- Diapers. I am an advocate for cloth diapering. You can read my post about cloth diapers HERE. Regardless of whether you choose cloth, disposables, or elimination communication, you will need diapers.
Top 5 Things You Do NOT Need
- YOU DO NOT NEED THAT SUPER FANCY, SUPER EXPENSIVE crib bedding set! Really, you don’t. Your baby won’t care about it and you will not use the set long enough for it to make sense spending the money on one. Yes, you will be in nesting mode and REALLY want that cute bedding set that costs $300 but you can do without it. Really, you can. Spend the money on an organic mattress and organic sheets and blankets instead. Plus those crib bumpers are very dangerous according to recent studies. It is possible for your child to suffocate if he or she becomes lodged against it.
- You do not need special towels for your baby. The towels and washcloths you use on yourself will work just fine. I never used a baby towel on Tiny. They were too thin and in my opinion, not nearly warm enough for a small baby.
- A special infant bath tub. The first month will pretty much be sponge baths and after that, just get in the tub or the shower with your baby. If you are uncomfortable with that idea, then baby can bathe in the sink. No big deal. Those infant bath tubs only fit the baby for a few months anyway so they are a super huge waste of money.
- Toys. Seriously. Your baby wants to be with you. They are not interested in toys yet. A few items made from natural fibers and materials will suffice. A small cloth doll, a silk scarf, a felt or cloth ball, a long wooden block to chew on, a set of wood keys, and maybe one or two small cloth or wooden animals.
- Doorway jumper. After much research, I discovered that these are really bad for baby. They actually can delay walking as well as cause injuries both from improper use as well as random accidents.
Top 5 Things I Am On The Fence About
- Changing table. I do have one and find it super convenient in terms of storing diaper supplies. It also saves my back and knees from constantly having to get down on the floor to do a diaper change. I am lucky in that Tiny still (at 2 ½ years) wants to be changed on the changing table (she only wears diapers at naps and nighttime). Most children despise it once they are mobile. So maybe you will get a year or so out of it. Personally, I found a great deal and the small investment paid off in storage capacity alone.
- Swings/Bouncers/Etc. if you plan on baby wearing, you probably won’t get much use out of these items. However, some parents feel more comfortable having someplace cozy to secure baby when mom needs a shower or is having a meal. Try to borrow or buy used as the cost versus length of use doesn’t usually pay off.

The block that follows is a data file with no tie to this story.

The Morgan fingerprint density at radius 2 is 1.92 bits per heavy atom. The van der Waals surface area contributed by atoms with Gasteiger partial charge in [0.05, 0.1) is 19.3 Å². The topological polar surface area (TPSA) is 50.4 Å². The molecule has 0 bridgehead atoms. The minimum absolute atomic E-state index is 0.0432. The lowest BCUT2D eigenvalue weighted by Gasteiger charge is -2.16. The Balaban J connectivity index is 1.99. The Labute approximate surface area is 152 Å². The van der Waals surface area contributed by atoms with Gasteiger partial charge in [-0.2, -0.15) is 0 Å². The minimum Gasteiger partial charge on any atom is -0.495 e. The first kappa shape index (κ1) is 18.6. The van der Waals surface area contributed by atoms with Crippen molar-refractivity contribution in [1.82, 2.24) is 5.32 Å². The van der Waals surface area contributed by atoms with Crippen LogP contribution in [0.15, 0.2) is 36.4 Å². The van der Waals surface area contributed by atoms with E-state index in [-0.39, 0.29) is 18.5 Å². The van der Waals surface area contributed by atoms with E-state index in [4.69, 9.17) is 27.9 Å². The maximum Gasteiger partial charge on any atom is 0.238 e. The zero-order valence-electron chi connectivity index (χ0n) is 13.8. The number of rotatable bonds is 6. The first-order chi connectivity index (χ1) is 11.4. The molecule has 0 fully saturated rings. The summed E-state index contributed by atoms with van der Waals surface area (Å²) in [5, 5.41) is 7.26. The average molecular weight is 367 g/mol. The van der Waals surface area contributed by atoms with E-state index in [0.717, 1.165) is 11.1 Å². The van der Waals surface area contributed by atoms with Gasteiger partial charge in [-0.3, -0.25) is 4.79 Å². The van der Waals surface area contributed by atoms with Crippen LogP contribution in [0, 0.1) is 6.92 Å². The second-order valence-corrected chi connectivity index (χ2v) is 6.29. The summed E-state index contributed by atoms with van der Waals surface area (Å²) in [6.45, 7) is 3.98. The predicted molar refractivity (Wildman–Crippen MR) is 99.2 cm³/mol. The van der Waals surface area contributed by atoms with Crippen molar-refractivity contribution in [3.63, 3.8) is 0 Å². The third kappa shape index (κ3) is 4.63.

- Rocking Chair. I happen to LOVE my rocking chair. It is one of my favorite places to breastfeed and rock Tiny to sleep. However, if I had to, I could live without it. As long as you have a comfortable chair, you can make it work. You do not have to have some fancy chair to rock your baby. You can sway back and forth in any number of positions to create a rocking effect. I bought a super inexpensive “reclining/swiveling/rocking office style” chair from Big Lots and it works just as well as any glider.
- Pack and Play. We received one as a gift and well, never had a need for it. The idea of one is nice, especially for travel and possibly as an alternate location for naps. They can also be a great co-sleeping option if you are not comfortable having your newborn in bed with you. So they do have some benefits. I suggest that you leave it in the package and keep the receipt until you get baby home and see whether or not you will really need it. (It only takes a few minutes to set up so resist that nesting urge to unpack it!)
- Diaper Wipe Warmer. I made my own diaper wipes and did like the diaper wipe warmer for storing the wipes. However, I do not think it is crucial. The wipes aren’t THAT cold and you can always warm them between your hands or run a little warm water over them.
And there you have it! My thoughts on things. What are some of your must haves and what could you do without????
Baby Room: http://www.flickr.com/photos/justinliew/4145611385/
Bath Center: http://www.flickr.com/photos/dazed81/3178023785/
Jennifer, author of Hybrid Rasta Mama, is a former government recruiter turned stay-at-home mama to a precious daughter (“Tiny”) brought earthside in early 2009. She lives in the Sacramento, CA area with her husband and various pets and is passionate about breastfeeding (especially extended breastfeeding), bed-sharing, co-sleeping, attachment parenting, cloth diapering, green living, babywearing, peaceful parenting, a Waldorf approach to education and parenting, playful parenting, getting children outside, natural health, holistic medicine, as well as cooking and eating Real/Traditional Foods. A life-long lover of reggae music, Jennifer takes a little of this and a little of that and blends it all together into something that works for her family. You can also find her on Facebook, Twitter, Google +, and Pinterest.